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Rinehart Jewelry Blog

June 20th, 2024
In the time it takes to make a hard-boiled egg, South Korean researchers are creating synthetic micro-diamonds from a brew of graphene, silicon, gallium, iron and nickel.


For decades, scientists have grown synthetic diamonds by replicating in a lab the high temperatures and intense pressure that transform carbon into diamond deep within the Earth's mantle. The natural process is believed to take place over a billion years at a temperature of 2,700 degrees Fahrenheit (1,500 degrees Celsius) and 50,000 atmospheres of pressure.

A breakthrough technique, developed by physical chemist Rodney Ruoff and his team at the Institute for Basic Science in South Korea, turns that diamond-growing strategy on its head.

With the new lab process, diamond formation starts within 10 to 15 minutes. The process takes place in a small chamber at normal atmospheric pressure and requires no "starter" gem.

“For over a decade, I’ve been thinking of new ways to grow diamonds, believing it could be done in unexpected ways compared to conventional thinking," Ruoff told "In about a year or two, the world might have a clearer picture of the potential commercial impact.”

So far, the diamonds produced by Ruoff and his team are thousands of times smaller than an engagement diamond. Still, these tiny diamonds could be used for industrial purposes and further breakthroughs could eventually impact the jewelry industry.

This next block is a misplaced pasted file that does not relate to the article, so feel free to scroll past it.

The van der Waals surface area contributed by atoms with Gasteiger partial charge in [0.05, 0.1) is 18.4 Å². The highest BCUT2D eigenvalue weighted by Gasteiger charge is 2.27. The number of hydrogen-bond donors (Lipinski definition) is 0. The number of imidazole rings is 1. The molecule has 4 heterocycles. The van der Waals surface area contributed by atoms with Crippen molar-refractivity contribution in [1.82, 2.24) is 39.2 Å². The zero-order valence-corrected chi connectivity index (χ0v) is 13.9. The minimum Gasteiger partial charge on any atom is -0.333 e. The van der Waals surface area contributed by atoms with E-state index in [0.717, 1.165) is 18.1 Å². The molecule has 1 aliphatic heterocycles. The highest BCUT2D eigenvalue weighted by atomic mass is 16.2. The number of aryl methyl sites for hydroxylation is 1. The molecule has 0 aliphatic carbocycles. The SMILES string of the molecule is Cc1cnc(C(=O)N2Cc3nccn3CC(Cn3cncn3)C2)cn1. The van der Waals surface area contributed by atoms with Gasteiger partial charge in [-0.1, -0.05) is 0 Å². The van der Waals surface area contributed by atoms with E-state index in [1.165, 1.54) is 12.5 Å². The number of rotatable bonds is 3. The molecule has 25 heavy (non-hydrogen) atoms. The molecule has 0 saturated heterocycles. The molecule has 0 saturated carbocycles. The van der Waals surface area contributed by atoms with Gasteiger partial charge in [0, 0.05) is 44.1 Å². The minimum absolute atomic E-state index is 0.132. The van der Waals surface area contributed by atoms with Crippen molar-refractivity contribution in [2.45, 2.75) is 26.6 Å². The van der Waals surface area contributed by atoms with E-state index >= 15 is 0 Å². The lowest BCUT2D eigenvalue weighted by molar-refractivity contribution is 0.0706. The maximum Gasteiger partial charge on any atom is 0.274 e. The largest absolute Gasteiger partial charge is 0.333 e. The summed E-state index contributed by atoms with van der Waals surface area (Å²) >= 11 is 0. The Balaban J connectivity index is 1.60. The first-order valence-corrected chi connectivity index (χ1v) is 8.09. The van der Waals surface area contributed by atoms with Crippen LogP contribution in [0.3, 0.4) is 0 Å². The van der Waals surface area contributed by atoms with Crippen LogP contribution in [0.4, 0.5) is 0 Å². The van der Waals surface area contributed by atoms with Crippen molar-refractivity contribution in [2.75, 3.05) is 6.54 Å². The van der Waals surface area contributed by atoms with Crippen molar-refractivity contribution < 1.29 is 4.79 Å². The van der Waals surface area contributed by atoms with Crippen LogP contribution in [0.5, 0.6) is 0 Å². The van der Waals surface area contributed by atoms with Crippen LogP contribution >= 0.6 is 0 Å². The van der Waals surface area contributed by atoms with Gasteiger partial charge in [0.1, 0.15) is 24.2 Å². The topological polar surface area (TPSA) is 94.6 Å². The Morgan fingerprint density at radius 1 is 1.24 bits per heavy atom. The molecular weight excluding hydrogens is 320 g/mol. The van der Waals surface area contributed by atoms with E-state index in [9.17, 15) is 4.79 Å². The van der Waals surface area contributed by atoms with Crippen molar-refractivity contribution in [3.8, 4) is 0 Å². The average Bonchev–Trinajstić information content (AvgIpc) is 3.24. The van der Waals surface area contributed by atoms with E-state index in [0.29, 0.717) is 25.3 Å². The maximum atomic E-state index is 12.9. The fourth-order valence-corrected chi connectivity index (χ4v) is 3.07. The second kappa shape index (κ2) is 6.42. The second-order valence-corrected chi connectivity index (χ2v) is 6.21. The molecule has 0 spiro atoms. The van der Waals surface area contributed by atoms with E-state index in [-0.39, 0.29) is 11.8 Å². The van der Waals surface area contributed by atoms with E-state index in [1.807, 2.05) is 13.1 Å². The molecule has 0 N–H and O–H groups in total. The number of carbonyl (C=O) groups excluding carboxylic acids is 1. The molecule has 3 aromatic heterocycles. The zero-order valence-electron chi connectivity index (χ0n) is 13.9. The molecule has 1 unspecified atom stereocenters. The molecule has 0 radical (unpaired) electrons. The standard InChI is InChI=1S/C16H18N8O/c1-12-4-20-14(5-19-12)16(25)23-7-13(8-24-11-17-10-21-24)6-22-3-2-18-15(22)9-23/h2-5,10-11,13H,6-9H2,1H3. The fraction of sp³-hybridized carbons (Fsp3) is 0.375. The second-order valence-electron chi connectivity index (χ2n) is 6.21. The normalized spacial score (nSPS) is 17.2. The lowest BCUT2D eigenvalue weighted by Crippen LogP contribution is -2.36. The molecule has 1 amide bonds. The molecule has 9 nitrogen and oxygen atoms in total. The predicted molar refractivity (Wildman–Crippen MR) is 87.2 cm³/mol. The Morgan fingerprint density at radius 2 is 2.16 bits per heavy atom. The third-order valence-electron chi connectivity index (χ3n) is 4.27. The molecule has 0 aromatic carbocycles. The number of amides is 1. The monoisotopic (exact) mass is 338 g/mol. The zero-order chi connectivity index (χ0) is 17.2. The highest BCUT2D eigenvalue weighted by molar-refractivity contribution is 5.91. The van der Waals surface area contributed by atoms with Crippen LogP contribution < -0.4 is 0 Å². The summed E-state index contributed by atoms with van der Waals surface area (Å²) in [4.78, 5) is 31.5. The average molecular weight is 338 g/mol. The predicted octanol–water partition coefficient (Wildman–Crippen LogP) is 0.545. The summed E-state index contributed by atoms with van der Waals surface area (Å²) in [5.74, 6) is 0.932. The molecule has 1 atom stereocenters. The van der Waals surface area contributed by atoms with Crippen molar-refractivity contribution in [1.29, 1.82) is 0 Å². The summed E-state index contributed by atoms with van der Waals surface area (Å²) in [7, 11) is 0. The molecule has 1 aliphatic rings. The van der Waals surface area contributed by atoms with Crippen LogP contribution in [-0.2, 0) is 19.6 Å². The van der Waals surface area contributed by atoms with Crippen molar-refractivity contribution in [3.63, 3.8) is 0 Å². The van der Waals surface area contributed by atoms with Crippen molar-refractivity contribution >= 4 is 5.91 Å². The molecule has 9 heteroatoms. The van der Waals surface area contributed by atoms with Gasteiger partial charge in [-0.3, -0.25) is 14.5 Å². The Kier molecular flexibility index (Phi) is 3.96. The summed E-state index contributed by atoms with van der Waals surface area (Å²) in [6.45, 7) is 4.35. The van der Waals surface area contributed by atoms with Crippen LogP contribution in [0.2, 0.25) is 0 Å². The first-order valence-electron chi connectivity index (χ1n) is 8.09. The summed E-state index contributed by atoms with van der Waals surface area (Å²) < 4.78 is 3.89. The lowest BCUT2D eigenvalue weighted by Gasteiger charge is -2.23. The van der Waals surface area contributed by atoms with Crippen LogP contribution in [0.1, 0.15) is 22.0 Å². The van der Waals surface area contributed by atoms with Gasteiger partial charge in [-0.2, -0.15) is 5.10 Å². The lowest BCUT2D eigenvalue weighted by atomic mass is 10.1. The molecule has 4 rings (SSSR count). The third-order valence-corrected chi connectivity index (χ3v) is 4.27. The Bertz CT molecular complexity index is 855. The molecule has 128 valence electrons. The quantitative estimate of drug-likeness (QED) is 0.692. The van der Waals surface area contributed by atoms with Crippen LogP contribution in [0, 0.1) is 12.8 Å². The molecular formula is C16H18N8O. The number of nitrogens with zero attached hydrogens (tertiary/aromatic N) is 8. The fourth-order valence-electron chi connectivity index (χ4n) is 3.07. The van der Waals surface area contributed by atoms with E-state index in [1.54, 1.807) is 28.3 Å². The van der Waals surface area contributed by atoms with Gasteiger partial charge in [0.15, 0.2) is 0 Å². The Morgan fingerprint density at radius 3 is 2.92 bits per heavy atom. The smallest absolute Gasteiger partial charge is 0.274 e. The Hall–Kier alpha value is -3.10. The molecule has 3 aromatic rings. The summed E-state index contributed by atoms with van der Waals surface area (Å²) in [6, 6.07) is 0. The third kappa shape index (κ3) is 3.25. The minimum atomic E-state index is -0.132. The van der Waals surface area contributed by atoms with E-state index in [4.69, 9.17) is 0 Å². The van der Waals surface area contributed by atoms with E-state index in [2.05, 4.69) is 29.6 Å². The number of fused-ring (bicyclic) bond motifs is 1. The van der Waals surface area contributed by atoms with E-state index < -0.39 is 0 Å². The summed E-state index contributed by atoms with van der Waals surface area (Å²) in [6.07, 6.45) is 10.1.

Ruoff and his team passed super-hot carbon-rich methane gas through the special chamber, where it met up with a crucible containing a mixture of gallium, nickel, iron and a touch of silicon.

The scientists explained that gallium is a metal that catalyzes the formation of graphene from methane. Graphene, like diamond, is made of pure carbon atoms. Graphene's chemical structure is flat and straight in a hexagonal lattice, while a diamond's structure is in the 3D shape of a tetrahedron.

In less than 15 minutes, a film of micro-diamonds started forming on the crucible’s base. The researchers believe a temperature drop within the chamber concentrates carbon, causing it to crystallize into diamonds.

“This pioneering breakthrough was the result of human ingenuity, unremitting efforts, and the concerted cooperation of many collaborators,” Ruoff said in a statement.

The breakthrough process was detailed in the scientific journal Nature.

Credit: Image by Igor Stratichuk, CC BY-SA 4.0, via Wikimedia Commons.